Mashudu Netsianda, Senior Court Reporter
A JAILED hooligan who broke into a butchery and looted meat worth more than $14 000 before loading it into his car during the January violent protests, has approached the High Court seeking bail pending appeal.
Victor Sibanda of Nkulumane suburb in Bulawayo was part of a group of hooligans that looted shops during the protests. He was convicted of public violence and unlawful entry by Bulawayo magistrate Mr Tinashe Tashaya who sentenced him to five years in jail which he is serving at Khami Prison.
Sibanda, through his lawyers Tanaka Law Chambers, has filed an application for bail pending appeal at the Bulawayo High Court citing the State as a respondent.
In his bail statement, Sibanda said he was convicted on the basis that the car he was driving on that particular day had earlier on been spotted being loaded with meat at Empire Butchery in Nkulumane suburb.
He argued that the magistrate ignored the manner in which the number plates were obtained and contradictory evidence from both the complainant and State witnesses. Sibanda said some of the State witnesses were not credible as their oral evidence contradicted with their statements.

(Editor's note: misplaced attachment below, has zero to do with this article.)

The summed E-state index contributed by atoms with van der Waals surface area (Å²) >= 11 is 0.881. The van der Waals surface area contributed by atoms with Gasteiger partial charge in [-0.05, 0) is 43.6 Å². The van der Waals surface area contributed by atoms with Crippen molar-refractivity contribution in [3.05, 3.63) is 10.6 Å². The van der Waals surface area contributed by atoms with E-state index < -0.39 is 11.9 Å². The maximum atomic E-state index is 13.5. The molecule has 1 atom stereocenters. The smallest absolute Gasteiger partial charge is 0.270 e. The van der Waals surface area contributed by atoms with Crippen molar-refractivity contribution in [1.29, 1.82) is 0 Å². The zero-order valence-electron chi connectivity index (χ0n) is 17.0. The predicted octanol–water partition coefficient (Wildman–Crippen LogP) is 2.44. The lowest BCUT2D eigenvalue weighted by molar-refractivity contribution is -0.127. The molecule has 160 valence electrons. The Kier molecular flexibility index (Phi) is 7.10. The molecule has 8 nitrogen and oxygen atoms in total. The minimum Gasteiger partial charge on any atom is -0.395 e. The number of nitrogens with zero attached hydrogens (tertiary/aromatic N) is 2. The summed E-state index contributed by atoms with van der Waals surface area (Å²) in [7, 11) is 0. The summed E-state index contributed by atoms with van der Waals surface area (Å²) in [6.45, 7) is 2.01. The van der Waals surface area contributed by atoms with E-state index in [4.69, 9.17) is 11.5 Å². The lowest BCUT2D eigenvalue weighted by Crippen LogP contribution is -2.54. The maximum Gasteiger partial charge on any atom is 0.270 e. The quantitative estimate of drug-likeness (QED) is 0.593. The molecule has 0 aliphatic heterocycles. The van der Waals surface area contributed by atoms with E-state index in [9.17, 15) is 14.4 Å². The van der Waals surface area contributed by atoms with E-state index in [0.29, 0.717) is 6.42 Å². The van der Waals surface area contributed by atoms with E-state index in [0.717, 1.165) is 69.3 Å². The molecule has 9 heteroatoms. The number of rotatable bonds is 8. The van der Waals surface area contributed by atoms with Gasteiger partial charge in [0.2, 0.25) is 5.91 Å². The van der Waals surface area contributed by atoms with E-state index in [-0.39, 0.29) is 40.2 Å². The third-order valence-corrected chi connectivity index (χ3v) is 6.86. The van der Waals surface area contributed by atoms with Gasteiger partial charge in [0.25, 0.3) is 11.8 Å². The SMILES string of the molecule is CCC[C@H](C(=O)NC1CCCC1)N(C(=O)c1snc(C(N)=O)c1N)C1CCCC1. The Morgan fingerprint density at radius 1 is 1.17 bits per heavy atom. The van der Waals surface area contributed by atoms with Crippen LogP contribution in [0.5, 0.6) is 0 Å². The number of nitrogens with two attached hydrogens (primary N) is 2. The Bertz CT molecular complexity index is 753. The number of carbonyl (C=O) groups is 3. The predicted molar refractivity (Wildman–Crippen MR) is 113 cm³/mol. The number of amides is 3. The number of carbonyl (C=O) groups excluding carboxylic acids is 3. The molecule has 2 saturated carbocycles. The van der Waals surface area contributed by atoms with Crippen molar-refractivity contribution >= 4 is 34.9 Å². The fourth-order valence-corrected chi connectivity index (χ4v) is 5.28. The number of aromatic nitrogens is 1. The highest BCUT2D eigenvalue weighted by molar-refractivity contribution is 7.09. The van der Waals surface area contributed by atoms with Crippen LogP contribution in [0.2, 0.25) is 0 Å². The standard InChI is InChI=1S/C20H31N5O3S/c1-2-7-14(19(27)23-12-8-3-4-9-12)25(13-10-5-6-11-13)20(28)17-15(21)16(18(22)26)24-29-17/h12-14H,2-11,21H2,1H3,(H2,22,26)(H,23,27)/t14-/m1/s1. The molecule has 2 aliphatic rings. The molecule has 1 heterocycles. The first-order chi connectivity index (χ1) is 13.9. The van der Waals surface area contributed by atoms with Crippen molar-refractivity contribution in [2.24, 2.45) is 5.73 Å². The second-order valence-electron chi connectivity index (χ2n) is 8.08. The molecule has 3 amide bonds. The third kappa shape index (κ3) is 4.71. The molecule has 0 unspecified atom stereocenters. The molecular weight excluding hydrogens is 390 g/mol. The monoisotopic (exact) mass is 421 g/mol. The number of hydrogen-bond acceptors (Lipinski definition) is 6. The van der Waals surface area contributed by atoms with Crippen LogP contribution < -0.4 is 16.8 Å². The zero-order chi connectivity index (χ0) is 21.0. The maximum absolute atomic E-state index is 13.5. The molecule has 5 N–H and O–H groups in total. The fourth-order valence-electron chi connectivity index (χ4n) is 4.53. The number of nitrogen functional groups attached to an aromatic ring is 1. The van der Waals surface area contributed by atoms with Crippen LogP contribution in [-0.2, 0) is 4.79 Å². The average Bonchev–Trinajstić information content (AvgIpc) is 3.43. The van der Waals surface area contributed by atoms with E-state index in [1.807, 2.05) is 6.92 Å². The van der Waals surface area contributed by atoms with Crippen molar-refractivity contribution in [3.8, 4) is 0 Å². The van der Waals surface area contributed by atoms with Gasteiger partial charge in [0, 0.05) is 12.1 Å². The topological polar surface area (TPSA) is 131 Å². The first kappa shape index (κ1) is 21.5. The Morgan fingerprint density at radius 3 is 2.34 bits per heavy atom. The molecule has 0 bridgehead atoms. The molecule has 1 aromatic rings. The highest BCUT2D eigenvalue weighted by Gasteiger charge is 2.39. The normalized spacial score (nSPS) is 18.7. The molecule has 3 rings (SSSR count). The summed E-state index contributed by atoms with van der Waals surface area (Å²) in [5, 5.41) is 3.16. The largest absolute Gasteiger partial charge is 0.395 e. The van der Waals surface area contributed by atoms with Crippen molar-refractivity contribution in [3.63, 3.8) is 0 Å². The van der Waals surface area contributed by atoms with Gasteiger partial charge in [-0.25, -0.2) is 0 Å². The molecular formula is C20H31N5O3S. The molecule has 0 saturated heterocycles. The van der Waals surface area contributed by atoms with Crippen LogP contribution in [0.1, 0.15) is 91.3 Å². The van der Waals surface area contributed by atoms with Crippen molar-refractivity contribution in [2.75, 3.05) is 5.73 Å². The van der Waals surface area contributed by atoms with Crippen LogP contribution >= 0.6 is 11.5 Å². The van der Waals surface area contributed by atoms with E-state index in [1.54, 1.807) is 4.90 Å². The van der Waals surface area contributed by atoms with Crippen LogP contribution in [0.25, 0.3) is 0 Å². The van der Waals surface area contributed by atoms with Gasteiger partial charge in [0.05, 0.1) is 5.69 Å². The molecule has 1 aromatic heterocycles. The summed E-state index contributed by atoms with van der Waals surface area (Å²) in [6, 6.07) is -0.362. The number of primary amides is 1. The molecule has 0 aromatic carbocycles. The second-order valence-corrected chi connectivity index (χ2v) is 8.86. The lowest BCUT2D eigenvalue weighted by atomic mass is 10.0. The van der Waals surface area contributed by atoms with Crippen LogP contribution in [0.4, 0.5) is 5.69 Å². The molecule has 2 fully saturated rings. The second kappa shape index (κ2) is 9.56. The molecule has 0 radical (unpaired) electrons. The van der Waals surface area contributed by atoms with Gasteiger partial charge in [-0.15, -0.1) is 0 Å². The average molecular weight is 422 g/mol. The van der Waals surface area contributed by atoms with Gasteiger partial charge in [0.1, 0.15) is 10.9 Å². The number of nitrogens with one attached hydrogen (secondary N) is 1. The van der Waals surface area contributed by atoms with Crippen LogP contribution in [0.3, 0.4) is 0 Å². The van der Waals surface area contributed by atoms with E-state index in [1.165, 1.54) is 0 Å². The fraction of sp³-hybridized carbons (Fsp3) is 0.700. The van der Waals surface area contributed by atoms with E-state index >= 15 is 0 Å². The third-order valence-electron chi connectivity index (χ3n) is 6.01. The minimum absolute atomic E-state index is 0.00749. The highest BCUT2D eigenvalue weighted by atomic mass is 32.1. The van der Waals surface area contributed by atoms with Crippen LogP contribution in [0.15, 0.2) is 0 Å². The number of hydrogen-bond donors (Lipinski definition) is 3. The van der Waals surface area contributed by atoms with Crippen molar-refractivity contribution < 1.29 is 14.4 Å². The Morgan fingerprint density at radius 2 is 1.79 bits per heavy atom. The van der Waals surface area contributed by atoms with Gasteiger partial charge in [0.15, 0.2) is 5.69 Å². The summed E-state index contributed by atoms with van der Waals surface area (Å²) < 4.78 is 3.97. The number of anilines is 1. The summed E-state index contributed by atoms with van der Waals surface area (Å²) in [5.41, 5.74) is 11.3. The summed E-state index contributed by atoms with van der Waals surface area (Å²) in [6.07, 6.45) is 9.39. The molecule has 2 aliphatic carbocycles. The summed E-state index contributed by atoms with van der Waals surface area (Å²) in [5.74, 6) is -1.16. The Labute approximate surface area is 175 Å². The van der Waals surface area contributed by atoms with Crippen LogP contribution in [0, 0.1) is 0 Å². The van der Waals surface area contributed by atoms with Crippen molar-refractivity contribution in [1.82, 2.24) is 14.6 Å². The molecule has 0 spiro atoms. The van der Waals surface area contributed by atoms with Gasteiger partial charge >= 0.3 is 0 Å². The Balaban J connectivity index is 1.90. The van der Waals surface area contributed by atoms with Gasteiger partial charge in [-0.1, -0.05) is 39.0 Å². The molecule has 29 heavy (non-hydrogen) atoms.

“The State case was full of inconsistencies as all statements by witnesses differ materially with one of them changing the version in court to an eye witness who saw the applicant,” he said.
Sibanda said the magistrate erred by stating that he did not raise the defence of alibi, but only so during the defence case. He said his appeal had prospects of success.
“It is very clear that a different court is more likely to overturn the conviction and sentence as no reasonable court could have relied on manifestly unreliable evidence. Nothing was recovered from the applicant to show or suggest he was at the shops and that he stole the meat. The appeal has high prospects of success,” said Sibanda.
In his notice of appeal against both conviction and sentence, Sibanda said the magistrate misdirected himself by convicting him on the charge of public violence when all witness evidence suggested that he only stole meat from the butchery.
He said the magistrate erred by accepting and giving weight to his motor vehicle registration number, which was not obtained at the scene of the crime during looting, but after a visit to his house by the complainant’s friends masquerading as police officers.
He argued that by virtue of a wrongful conviction, the sentence must subsequently fall away.
Sibanda also dismissed the State assertion that if released on bail pending appeal, he was likely to abscond or interfere with State witnesses.
“There is not even a remote possibility of danger to the administration of justice should the applicant be released on bail,” he said.
Sibanda offered to pay $300 bail and to reside at his given address until the matter is finalised and abide by any other conditions the court deem necessary.
According to court papers, Sibanda was part of a group of protesters who broke into Empire Butchery in Nkulumane suburb on January 15 and stole meat. He loaded the loot into his car, a Honda CRV and sped off.
He was arrested following police investigations. — @mashnets